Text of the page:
Check out my new Psychology Today blog, Psychology of Adolescence: The Science of Teens, Screens, Gender, and Sexuality.
To see a full list of TAYA Lab publications, including manuscripts that are currently in preparation and under review, please see Dr. Choukas-Bradley's CV (linked above).
The Appearance-Related Social Media Consciousness Scale is available for use by researchers here, and was first published in an open-access paper available here (Choukas-Bradley et al., 2020). A paper reporting its psychometric properties for use with young adults was published in 2022 and is available here (Maheux et al., 2022).
SELECTED MEDIA COVERAGE
New York Times (2022, March). “For some teens, as masks come off, anxiety sets in.” By Emily Sohn. https://www.nytimes.com/2022/03/17/well/family/teenage-student-mask-anxiety.html
APA Monitor on Psychology (2022, March). “How can we minimize Instagram’s harmful effects? Psychologists’ research has shown that Instagram use is associated both with beneficial and detrimental effects—depending on how it’s used.” https://www.apa.org/monitor/2022/2022-03-monitor.pdf
Huffington Post. "Glow up, own up: Should we all be honest about photo filters?" (2021, July 9). Retrieved from https://www.huffingtonpost.co.uk/entry/norway-law-influencer-retouching-labels_uk_60e6c0e3e4b0f28cac98e7a6
Washington Post. "Why experts say Norway’s retouched photo law won’t help fight body image issues" (2021, July 8). Retrieved from https://www.washingtonpost.com/lifestyle/wellness/photo-edit-social-media-norway/2021/07/08/f30d59ca-df2c-11eb-ae31-6b7c5c34f0d6_story.html
Washington Post. "Will hiding likes on Instagram and Facebook improve users’ mental health? We asked experts" (2021, May 28). Retrieved from https://www.washingtonpost.com/lifestyle/wellness/likes-facebook-instagram-mental-health/2021/05/27/132073d0-be55-11eb-9c90-731aff7d9a0d_story.html
CBS Pittsburgh (KDKA). “Local psychology experts say removal of Instagram likes is ‘step in the right direction’ (2019, November 21). Retrieved from https://pittsburgh.cbslocal.com/2019/11/21/psychology-experts-instagram-likes/
WESA: Pittsburgh’s NPR News Station. “Pitt study finds large number of transgender teens have suicidal thoughts” (2019, October 15). Retrieved from https://www.wesa.fm/post/pitt-study-finds-large-number-transgender-teens-have-suicidal-thoughts#stream/0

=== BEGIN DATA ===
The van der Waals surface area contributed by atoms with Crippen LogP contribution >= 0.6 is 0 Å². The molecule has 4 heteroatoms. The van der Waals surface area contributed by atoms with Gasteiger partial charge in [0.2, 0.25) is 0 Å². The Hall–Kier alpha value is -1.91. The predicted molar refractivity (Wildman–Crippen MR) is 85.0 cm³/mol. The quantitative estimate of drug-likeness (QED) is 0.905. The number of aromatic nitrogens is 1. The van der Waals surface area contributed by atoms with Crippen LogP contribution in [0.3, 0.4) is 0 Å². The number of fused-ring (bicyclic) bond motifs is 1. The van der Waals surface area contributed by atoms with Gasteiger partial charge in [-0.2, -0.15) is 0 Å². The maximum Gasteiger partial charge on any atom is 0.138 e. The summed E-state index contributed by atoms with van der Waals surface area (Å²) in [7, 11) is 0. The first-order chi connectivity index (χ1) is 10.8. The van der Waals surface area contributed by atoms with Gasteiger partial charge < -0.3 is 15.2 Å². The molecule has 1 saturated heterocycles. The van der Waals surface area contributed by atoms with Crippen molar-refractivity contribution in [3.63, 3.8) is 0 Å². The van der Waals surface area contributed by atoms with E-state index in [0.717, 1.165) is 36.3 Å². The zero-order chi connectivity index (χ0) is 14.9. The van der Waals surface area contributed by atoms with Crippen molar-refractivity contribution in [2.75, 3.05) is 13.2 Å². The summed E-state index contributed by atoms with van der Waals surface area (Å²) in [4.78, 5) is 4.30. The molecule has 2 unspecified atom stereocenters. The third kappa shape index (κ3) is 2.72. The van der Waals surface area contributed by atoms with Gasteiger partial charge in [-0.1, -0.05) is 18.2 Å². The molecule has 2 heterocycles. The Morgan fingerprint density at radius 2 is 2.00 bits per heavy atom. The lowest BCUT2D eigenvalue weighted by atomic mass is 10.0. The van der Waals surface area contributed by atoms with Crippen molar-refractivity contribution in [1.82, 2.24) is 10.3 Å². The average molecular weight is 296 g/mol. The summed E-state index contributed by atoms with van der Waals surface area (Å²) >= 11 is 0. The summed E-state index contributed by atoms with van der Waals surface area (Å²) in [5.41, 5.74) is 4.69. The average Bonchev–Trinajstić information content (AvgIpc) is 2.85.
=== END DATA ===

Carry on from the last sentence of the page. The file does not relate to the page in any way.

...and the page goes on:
U.S. News and World Report. “What happens when parents talk to kids frankly about sex?” (2019, July 29). Retrieved from https://www.usnews.com/news/health-news/articles/2019-07-29/what-happens-when-parents-talk-to-kids-frankly-about-sex
New York Times. “Talking with both daughters and sons about sex.” (2017, January 11).Retrieved from https://mobile.nytimes.com/2017/01/11/well/family/talking-about-sex-with-daughters-and-sons.html
New York Magazine. “Internet-addled teens are worse at awkward, necessary dating conversations.” (2016, July 1). Retrieved from http://nymag.com/scienceofus/2016/07/techy-teens-worse-at-dating-conversations.html
Huffington Post. “The more parents talk to teens about sex, the safer their sex will be.” (2015, November 2). Retrieved from http://www.huffingtonpost.com/entry/the-more-parents-talk-to-teens-about-sex-the-safer-their-sex-will-be_us_5637a6dfe4b00aa54a4eeea
TIME. “Alas, you do have to talk to your teen about sex.” (2015, November 2). Retrieved from http://time.com/4094495/alas-you-do-have-to-talk-to-your-teen-about-sex
NBC News. “The sex talk works, even if it makes you cringe.” (2015, November 2). Retrieved from http://www.nbcnews.com/health/sexual-health/sex-talk-works-even-if-it-makes-you-cringe-n455981
The Atlantic. “Sex, drugs, and pluralistic ignorance: Why smart groups do dumb things.” (2015, January 9). Retrieved from https://www.theatlantic.com/national/archive/2015/01/sex-and-drugs-and-high-school-but-also-social-psychology/384339/
Business Insider. “The popular crowd is having less sex and doing fewer drugs than high schoolers think.” (2015, January 9). Retrieved from http://www.businessinsider.com/the-popular-crowd-is-having-less-sex-and-doing-less-drugs-than-high-schoolers-think-2015-1